Cut to twenty or so years later.  I went to see a hypnotherapist in an attempt to get to the bottom of my depression and agoraphobic tendencies.  I was very open minded about the whole thing, having no opinion either way to whether I thought it would work or not, or even whether or not hypnotherapy was real or just a hoax to get money out of naive people who were looking for answers to unanswerable questions.  Either way, I figured it couldn't make matters worse so I may as well give it a try.  The hypnotherapist was a mousy little man with a calming presence, a warm demeanor, and a strange selection of pullovers.  I was led to a little room with lots of candles and crystals, and lay on an adjustable bed.  (I should point out at this point that I didn't go and see this stranger on my own.  I wasn't a complete idiot.)  I half expected him to wave a watch on a chain in front of my face and chant, "You are getting very sleepy...  very sleeeeepy..." and I was kind of disappointed when he didn't.  Instead, candles were lit, a crystal placed on my forehead, and with the help of deep breathing, counting backwards, and a "Sounds of Nature" c.d, I was soon floating away.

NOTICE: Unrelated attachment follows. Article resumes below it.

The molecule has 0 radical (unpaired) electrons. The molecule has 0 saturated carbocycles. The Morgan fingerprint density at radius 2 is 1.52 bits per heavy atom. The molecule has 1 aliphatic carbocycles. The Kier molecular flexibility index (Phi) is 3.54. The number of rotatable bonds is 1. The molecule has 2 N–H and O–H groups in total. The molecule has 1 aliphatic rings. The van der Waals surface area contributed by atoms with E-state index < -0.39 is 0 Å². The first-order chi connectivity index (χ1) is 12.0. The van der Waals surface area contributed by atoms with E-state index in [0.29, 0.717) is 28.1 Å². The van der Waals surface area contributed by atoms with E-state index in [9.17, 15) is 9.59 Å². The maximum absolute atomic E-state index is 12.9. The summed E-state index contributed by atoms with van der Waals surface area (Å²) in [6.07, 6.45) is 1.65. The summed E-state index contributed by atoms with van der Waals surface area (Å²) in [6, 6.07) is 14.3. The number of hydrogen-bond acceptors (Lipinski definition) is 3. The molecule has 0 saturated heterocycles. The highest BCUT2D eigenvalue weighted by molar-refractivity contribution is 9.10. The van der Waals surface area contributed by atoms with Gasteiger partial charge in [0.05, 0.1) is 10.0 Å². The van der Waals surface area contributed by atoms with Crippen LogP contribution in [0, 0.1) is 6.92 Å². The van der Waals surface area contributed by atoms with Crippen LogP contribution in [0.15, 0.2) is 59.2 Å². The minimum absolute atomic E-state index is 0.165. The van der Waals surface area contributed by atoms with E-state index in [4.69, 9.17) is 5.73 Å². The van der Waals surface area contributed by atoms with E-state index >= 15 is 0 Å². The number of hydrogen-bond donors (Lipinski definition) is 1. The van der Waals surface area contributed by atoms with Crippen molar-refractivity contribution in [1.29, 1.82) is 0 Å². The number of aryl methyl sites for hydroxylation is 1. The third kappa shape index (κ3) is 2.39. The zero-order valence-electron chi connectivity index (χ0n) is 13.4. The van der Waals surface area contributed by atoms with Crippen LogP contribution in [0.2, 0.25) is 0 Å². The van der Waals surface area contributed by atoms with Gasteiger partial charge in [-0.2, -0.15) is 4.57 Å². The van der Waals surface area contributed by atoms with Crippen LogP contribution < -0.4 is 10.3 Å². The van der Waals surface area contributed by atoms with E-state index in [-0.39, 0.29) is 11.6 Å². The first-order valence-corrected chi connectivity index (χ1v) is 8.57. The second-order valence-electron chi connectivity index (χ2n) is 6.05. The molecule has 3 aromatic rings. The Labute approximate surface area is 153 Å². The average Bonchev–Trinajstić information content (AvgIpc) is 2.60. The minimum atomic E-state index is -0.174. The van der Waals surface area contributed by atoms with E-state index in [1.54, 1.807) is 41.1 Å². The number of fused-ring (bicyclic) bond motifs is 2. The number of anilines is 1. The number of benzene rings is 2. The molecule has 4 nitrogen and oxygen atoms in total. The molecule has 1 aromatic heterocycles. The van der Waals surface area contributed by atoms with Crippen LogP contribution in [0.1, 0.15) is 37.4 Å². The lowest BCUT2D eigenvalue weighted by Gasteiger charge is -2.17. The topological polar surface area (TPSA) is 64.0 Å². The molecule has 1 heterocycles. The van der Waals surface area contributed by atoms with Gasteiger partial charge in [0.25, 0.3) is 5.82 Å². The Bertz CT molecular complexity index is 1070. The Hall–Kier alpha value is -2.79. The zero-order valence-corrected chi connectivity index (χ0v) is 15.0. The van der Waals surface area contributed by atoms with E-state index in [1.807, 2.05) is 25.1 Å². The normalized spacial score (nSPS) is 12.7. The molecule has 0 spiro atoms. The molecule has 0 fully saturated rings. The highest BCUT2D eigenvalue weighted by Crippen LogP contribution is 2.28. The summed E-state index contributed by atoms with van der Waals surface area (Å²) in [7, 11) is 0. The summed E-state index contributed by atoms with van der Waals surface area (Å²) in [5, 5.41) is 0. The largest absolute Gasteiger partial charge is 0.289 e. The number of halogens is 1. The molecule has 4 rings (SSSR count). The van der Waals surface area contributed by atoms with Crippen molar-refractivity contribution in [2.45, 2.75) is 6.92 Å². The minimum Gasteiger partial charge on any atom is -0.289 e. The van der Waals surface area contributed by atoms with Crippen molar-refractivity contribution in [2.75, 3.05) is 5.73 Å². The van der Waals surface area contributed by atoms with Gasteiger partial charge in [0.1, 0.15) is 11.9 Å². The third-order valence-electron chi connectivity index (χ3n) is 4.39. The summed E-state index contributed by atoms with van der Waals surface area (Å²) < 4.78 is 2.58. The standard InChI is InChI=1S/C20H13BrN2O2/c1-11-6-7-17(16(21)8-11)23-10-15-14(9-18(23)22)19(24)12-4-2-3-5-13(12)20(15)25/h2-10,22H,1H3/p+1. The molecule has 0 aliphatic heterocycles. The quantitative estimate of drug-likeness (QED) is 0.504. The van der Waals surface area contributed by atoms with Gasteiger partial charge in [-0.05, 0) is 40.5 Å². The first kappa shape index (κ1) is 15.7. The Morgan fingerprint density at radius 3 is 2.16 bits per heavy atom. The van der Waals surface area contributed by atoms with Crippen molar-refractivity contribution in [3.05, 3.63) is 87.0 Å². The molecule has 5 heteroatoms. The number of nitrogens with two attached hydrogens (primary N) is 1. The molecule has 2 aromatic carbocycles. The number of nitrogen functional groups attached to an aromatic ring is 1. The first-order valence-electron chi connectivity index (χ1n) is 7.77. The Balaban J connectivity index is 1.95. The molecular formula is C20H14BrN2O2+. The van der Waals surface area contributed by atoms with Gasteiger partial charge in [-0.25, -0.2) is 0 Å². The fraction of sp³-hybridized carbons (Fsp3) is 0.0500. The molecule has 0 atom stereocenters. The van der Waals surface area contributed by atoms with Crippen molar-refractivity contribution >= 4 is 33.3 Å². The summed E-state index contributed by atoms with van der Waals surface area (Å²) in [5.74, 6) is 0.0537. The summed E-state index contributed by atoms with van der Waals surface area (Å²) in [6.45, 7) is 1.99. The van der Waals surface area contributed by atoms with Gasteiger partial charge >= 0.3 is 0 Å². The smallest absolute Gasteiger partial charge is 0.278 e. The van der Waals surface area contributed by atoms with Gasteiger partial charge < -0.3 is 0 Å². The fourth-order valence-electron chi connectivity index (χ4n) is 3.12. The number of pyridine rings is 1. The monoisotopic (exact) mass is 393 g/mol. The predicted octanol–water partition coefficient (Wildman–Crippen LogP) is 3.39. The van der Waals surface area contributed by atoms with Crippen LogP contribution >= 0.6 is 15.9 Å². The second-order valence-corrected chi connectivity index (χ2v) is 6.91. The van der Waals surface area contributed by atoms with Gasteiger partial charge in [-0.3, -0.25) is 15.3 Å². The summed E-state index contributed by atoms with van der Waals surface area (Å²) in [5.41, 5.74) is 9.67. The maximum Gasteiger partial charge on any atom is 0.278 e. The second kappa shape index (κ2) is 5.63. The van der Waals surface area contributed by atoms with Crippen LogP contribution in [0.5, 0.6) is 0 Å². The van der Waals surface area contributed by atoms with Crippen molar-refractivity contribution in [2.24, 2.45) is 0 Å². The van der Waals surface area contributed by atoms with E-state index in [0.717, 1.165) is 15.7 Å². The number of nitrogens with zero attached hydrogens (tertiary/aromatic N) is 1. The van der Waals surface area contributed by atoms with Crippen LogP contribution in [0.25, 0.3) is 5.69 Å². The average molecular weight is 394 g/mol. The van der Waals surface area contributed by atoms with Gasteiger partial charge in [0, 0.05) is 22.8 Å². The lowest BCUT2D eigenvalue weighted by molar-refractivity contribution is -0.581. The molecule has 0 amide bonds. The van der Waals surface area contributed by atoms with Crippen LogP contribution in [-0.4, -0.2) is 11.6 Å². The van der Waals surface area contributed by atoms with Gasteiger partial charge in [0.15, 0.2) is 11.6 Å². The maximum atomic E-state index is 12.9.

The experience was incredible.  Never in my life have I felt so relaxed.  It was like being in a very deep sleep, but at the same time being very aware of your surroundings.  I knew I was speaking, and although I had no control over what came out of my mouth, it felt very natural, strange but not scary in the least.  It was very dreamlike and peaceful, almost serene.